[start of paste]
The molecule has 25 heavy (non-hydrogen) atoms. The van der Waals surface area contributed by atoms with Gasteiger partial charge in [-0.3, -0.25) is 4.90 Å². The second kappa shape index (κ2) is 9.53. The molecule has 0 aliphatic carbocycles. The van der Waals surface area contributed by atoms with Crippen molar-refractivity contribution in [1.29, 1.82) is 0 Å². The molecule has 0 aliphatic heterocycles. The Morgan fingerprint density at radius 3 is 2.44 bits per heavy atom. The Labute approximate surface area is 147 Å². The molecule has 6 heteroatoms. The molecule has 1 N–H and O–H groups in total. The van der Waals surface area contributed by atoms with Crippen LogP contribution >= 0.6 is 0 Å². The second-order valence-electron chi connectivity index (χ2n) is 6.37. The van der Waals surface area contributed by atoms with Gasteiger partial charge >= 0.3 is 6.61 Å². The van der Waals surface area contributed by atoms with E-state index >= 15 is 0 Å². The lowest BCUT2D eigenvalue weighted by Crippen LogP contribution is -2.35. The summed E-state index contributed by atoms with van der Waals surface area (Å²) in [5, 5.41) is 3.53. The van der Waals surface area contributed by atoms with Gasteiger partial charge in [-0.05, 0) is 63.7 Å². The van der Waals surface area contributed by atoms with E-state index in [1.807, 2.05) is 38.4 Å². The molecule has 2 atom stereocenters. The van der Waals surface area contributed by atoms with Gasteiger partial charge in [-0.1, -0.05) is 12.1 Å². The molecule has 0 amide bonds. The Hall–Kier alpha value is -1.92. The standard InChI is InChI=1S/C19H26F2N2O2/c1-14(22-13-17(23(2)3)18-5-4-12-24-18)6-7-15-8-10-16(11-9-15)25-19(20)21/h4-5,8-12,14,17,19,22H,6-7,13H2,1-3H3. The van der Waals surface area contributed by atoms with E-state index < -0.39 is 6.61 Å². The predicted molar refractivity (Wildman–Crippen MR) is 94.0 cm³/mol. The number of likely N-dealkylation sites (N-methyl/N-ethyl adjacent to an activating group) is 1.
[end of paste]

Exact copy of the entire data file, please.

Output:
The molecule has 25 heavy (non-hydrogen) atoms. The van der Waals surface area contributed by atoms with Gasteiger partial charge in [-0.3, -0.25) is 4.90 Å². The second kappa shape index (κ2) is 9.53. The molecule has 0 aliphatic carbocycles. The van der Waals surface area contributed by atoms with Crippen molar-refractivity contribution in [1.29, 1.82) is 0 Å². The molecule has 0 aliphatic heterocycles. The Morgan fingerprint density at radius 3 is 2.44 bits per heavy atom. The Labute approximate surface area is 147 Å². The molecule has 6 heteroatoms. The molecule has 1 N–H and O–H groups in total. The van der Waals surface area contributed by atoms with Crippen LogP contribution >= 0.6 is 0 Å². The second-order valence-electron chi connectivity index (χ2n) is 6.37. The van der Waals surface area contributed by atoms with Gasteiger partial charge >= 0.3 is 6.61 Å². The van der Waals surface area contributed by atoms with E-state index >= 15 is 0 Å². The lowest BCUT2D eigenvalue weighted by Crippen LogP contribution is -2.35. The summed E-state index contributed by atoms with van der Waals surface area (Å²) in [5, 5.41) is 3.53. The van der Waals surface area contributed by atoms with Gasteiger partial charge in [-0.05, 0) is 63.7 Å². The van der Waals surface area contributed by atoms with E-state index in [1.807, 2.05) is 38.4 Å². The molecule has 2 atom stereocenters. The van der Waals surface area contributed by atoms with Gasteiger partial charge in [-0.1, -0.05) is 12.1 Å². The molecule has 0 amide bonds. The Hall–Kier alpha value is -1.92. The standard InChI is InChI=1S/C19H26F2N2O2/c1-14(22-13-17(23(2)3)18-5-4-12-24-18)6-7-15-8-10-16(11-9-15)25-19(20)21/h4-5,8-12,14,17,19,22H,6-7,13H2,1-3H3. The van der Waals surface area contributed by atoms with E-state index < -0.39 is 6.61 Å². The predicted molar refractivity (Wildman–Crippen MR) is 94.0 cm³/mol. The number of likely N-dealkylation sites (N-methyl/N-ethyl adjacent to an activating group) is 1.